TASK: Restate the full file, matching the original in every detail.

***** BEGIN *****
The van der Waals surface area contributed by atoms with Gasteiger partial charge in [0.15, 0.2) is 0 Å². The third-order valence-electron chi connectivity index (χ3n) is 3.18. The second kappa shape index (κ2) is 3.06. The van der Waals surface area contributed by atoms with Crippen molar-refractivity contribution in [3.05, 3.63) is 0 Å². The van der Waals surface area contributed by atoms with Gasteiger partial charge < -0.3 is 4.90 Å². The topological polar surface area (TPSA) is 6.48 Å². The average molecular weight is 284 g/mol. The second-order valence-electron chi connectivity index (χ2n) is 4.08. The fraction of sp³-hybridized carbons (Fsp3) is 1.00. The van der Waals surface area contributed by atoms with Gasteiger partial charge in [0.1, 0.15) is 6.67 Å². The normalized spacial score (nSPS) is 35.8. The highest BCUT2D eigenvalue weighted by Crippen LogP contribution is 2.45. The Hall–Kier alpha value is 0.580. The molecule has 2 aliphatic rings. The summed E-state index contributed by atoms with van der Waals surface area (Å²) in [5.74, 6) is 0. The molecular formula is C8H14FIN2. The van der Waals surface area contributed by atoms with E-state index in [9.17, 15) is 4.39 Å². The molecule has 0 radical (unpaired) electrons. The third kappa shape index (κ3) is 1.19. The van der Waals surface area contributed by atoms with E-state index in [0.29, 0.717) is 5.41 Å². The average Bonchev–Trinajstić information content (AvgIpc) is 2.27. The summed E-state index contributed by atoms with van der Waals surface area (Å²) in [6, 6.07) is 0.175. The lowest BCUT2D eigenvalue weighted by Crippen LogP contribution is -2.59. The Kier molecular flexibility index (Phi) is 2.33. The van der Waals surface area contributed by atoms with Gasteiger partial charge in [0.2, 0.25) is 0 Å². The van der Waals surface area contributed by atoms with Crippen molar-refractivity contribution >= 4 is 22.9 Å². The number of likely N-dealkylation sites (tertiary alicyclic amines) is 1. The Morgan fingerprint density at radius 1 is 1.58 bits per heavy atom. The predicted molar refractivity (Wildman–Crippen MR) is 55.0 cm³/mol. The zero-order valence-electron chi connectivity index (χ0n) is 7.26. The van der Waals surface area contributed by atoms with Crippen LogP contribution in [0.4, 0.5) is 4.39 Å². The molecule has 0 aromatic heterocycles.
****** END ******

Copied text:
The van der Waals surface area contributed by atoms with Gasteiger partial charge in [0.15, 0.2) is 0 Å². The third-order valence-electron chi connectivity index (χ3n) is 3.18. The second kappa shape index (κ2) is 3.06. The van der Waals surface area contributed by atoms with Crippen molar-refractivity contribution in [3.05, 3.63) is 0 Å². The van der Waals surface area contributed by atoms with Gasteiger partial charge < -0.3 is 4.90 Å². The topological polar surface area (TPSA) is 6.48 Å². The average molecular weight is 284 g/mol. The second-order valence-electron chi connectivity index (χ2n) is 4.08. The fraction of sp³-hybridized carbons (Fsp3) is 1.00. The van der Waals surface area contributed by atoms with Gasteiger partial charge in [0.1, 0.15) is 6.67 Å². The normalized spacial score (nSPS) is 35.8. The highest BCUT2D eigenvalue weighted by Crippen LogP contribution is 2.45. The Hall–Kier alpha value is 0.580. The molecule has 2 aliphatic rings. The summed E-state index contributed by atoms with van der Waals surface area (Å²) in [5.74, 6) is 0. The molecular formula is C8H14FIN2. The van der Waals surface area contributed by atoms with E-state index in [9.17, 15) is 4.39 Å². The molecule has 0 radical (unpaired) electrons. The third kappa shape index (κ3) is 1.19. The van der Waals surface area contributed by atoms with E-state index in [0.29, 0.717) is 5.41 Å². The average Bonchev–Trinajstić information content (AvgIpc) is 2.27. The summed E-state index contributed by atoms with van der Waals surface area (Å²) in [6, 6.07) is 0.175. The lowest BCUT2D eigenvalue weighted by Crippen LogP contribution is -2.59. The Kier molecular flexibility index (Phi) is 2.33. The van der Waals surface area contributed by atoms with Gasteiger partial charge in [0.2, 0.25) is 0 Å². The van der Waals surface area contributed by atoms with Crippen molar-refractivity contribution >= 4 is 22.9 Å². The number of likely N-dealkylation sites (tertiary alicyclic amines) is 1. The Morgan fingerprint density at radius 1 is 1.58 bits per heavy atom. The predicted molar refractivity (Wildman–Crippen MR) is 55.0 cm³/mol. The zero-order valence-electron chi connectivity index (χ0n) is 7.26. The van der Waals surface area contributed by atoms with Crippen LogP contribution in [0.4, 0.5) is 4.39 Å². The molecule has 0 aromatic heterocycles.